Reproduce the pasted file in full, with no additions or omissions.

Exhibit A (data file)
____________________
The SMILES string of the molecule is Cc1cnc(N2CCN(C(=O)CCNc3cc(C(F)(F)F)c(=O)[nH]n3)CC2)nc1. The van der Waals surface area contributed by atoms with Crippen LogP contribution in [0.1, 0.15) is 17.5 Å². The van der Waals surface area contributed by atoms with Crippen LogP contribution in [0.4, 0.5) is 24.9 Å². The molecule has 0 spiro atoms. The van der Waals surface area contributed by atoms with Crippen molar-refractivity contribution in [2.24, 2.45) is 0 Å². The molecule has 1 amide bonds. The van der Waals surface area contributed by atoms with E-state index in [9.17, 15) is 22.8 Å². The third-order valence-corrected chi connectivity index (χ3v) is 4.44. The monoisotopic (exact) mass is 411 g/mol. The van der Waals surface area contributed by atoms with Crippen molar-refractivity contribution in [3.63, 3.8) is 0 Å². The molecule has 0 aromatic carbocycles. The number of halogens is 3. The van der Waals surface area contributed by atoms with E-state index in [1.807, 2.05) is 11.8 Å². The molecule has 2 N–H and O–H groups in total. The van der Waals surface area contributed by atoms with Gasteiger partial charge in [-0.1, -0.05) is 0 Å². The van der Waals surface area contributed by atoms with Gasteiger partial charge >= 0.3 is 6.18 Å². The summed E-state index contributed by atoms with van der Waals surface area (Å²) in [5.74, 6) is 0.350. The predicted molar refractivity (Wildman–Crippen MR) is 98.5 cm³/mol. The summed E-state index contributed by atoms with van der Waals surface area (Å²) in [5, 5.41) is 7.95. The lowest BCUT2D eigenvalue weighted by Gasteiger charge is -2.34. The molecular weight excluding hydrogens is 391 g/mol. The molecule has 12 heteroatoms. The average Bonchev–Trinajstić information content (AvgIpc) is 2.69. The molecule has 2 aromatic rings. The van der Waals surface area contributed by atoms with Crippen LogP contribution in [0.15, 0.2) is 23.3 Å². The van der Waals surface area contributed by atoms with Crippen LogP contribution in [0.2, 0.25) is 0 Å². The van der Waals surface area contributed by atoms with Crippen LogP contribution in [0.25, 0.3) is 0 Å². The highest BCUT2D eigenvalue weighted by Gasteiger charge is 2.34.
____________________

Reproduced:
The SMILES string of the molecule is Cc1cnc(N2CCN(C(=O)CCNc3cc(C(F)(F)F)c(=O)[nH]n3)CC2)nc1. The van der Waals surface area contributed by atoms with Crippen LogP contribution in [0.1, 0.15) is 17.5 Å². The van der Waals surface area contributed by atoms with Crippen LogP contribution in [0.4, 0.5) is 24.9 Å². The molecule has 0 spiro atoms. The van der Waals surface area contributed by atoms with Crippen molar-refractivity contribution in [2.24, 2.45) is 0 Å². The molecule has 1 amide bonds. The van der Waals surface area contributed by atoms with E-state index in [9.17, 15) is 22.8 Å². The third-order valence-corrected chi connectivity index (χ3v) is 4.44. The monoisotopic (exact) mass is 411 g/mol. The van der Waals surface area contributed by atoms with Crippen molar-refractivity contribution in [3.63, 3.8) is 0 Å². The molecule has 0 aromatic carbocycles. The number of halogens is 3. The van der Waals surface area contributed by atoms with E-state index in [1.807, 2.05) is 11.8 Å². The molecule has 2 N–H and O–H groups in total. The van der Waals surface area contributed by atoms with Gasteiger partial charge in [-0.1, -0.05) is 0 Å². The van der Waals surface area contributed by atoms with Gasteiger partial charge >= 0.3 is 6.18 Å². The summed E-state index contributed by atoms with van der Waals surface area (Å²) in [5.74, 6) is 0.350. The predicted molar refractivity (Wildman–Crippen MR) is 98.5 cm³/mol. The summed E-state index contributed by atoms with van der Waals surface area (Å²) in [5, 5.41) is 7.95. The lowest BCUT2D eigenvalue weighted by Gasteiger charge is -2.34. The molecular weight excluding hydrogens is 391 g/mol. The molecule has 12 heteroatoms. The average Bonchev–Trinajstić information content (AvgIpc) is 2.69. The molecule has 2 aromatic rings. The van der Waals surface area contributed by atoms with Crippen LogP contribution in [0.15, 0.2) is 23.3 Å². The van der Waals surface area contributed by atoms with Crippen LogP contribution in [0.2, 0.25) is 0 Å². The van der Waals surface area contributed by atoms with Crippen LogP contribution in [0.25, 0.3) is 0 Å². The highest BCUT2D eigenvalue weighted by Gasteiger charge is 2.34.